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NPD Releases 2004 Sales Figures

The NPD Group has released its report on the 2004 retail performance of the video game industry, showing a relatively buoyant, if not sparkling market. Compared to 2003's...

Nich Maragos

January 18, 2005

1 Min Read

The NPD Group has released its report on the 2004 retail performance of the video game industry, showing a relatively buoyant, if not sparkling market. Compared to 2003's results, 2004 saw a miniscule decline of less than 1 percent in revenue -- $9.9 billion as opposed to 2003's $10 billion -- but a 4 percent rise in combined hardware and software units sold. Significant dollar sales growth came in the areas of console games (7 percent), portable games (11 percent) and portable hardware (10 percent). The introduction of the new Nintendo DS, as well as the relative cheapness of older Game Boy Advance models likely helps account for the high increase in portable hardware sales, and this year's launch of the PSP could mean another year of high portable hardware sales. Total software sales, fueled by the avalanche of high-quality titles in the 2004 holiday season, rose above the $6.2 billion mark, an increase of 8 percent over 2003. But the reason for the slight hardware downturn was the result of the now-familiar console shortage, a cause of woe for several major electronics retailers, as well as decreased prices for the now-aging current console hardware. Console hardware sales decreased 27 percent in dollar sales and 16 percent in unit sales, though again, portable hardware was on the rise by 10 percent, from 2003's $751 million to $828 million in 2004.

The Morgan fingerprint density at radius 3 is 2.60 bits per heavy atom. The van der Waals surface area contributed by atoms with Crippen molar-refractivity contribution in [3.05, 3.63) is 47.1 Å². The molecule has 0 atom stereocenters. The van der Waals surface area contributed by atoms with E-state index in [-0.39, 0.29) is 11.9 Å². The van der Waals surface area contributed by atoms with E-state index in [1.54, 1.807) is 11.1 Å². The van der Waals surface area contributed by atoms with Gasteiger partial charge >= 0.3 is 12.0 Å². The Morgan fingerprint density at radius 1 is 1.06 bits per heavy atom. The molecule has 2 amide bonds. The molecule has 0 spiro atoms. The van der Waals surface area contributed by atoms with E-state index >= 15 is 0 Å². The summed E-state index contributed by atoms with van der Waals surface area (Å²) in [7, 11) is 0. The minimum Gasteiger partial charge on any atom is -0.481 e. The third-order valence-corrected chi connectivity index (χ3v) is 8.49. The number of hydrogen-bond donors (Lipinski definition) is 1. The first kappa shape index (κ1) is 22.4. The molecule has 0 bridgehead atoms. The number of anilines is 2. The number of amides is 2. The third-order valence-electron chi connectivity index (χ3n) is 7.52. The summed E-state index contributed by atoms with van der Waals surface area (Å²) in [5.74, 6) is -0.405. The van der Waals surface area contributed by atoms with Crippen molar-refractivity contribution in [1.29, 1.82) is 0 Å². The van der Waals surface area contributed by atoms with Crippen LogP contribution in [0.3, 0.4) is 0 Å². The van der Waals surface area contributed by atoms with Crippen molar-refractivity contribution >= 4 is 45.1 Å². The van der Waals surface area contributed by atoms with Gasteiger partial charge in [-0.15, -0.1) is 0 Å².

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Nich Maragos

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Nich Maragos is a news contributor on Gamasutra.com.

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